LearnXdesign 2019 conference - Call for Papers now open!

The call for papers for the LearnXdesign 2019 conference in now open: http://drslxd19.id.metu.edu.tr/call-for-papers/

The deadline for paper submissions has been extended to 30 December 2018.

The call follows confirmation of the final 18 tracks themes, covering an incredibly diverse range of topics in design education and pedagogy. These range from 'Intercultural collaboration' right through to 'More than human prototyping', highlighting the range and diversity of contemporary design education research.

You can find details of each track theme and instructions for submission here.

 


This will be the 5th International LearnXdesign conference and will be hosted by Middle East Technical University (METU). The year 2019 marks the 50th anniversary of the first course on industrial design offered in Turkey at METU Faculty of Architecture by the American industrial designer David K. Munro. 2019 also is the 40th anniversary of the establishment of the Department of Industrial Design as a separate undergraduate programme at METU. 

Past events have established LearnXdesign as one of the key conferences in design education research. It hosts a particular intersection of educators, practitioners, and researchers across all levels of education and practice, and it’s unique character emerges from this passionately engaged community.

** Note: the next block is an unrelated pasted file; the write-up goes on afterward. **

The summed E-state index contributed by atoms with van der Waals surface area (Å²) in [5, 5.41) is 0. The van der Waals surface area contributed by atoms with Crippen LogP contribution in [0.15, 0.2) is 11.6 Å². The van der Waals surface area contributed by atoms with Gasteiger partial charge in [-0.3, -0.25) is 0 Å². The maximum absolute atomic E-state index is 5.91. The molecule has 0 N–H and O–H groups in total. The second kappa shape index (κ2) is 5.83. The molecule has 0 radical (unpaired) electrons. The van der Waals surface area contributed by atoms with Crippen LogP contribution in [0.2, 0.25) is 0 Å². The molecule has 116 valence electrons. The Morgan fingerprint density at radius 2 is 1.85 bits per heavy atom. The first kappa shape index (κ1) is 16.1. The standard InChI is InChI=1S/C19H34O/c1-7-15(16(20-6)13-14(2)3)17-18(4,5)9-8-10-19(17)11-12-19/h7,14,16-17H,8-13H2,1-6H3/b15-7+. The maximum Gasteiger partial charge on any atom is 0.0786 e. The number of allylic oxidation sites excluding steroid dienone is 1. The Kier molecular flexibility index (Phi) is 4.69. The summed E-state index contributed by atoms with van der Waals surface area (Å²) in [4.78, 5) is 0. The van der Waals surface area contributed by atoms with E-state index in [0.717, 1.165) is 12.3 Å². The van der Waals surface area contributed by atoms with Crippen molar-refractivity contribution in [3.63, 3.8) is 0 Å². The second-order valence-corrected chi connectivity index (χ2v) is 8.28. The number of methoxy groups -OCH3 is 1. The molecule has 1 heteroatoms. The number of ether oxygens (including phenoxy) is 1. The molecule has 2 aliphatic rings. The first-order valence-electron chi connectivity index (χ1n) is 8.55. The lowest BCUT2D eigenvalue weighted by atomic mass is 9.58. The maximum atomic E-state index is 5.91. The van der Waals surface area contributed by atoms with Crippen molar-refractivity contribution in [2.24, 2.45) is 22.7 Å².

The Conference theme for LearnXdesign 2019 is Insider Knowledge and major track themes are Learning Spaces; Learning Cultures; and Emerging Skill Sets and Mindsets. This firmly places the discussion within the discipline of design pedagogy itself reflecting the continued emerging confidence of design education researchers across the globe.

Informed discussion around the purposes, modes, and motivations of design education have (arguably) never been more important. There is an emerging confidence in design pedagogy research - not simply as a different subject of study, but as a form of study in itself: one that has particular ways of knowing. Recent works are tackling the ‘messy space’ between the subjective and objective, demonstrating that it is possible to make progress in such areas and establish a growing knowledge base.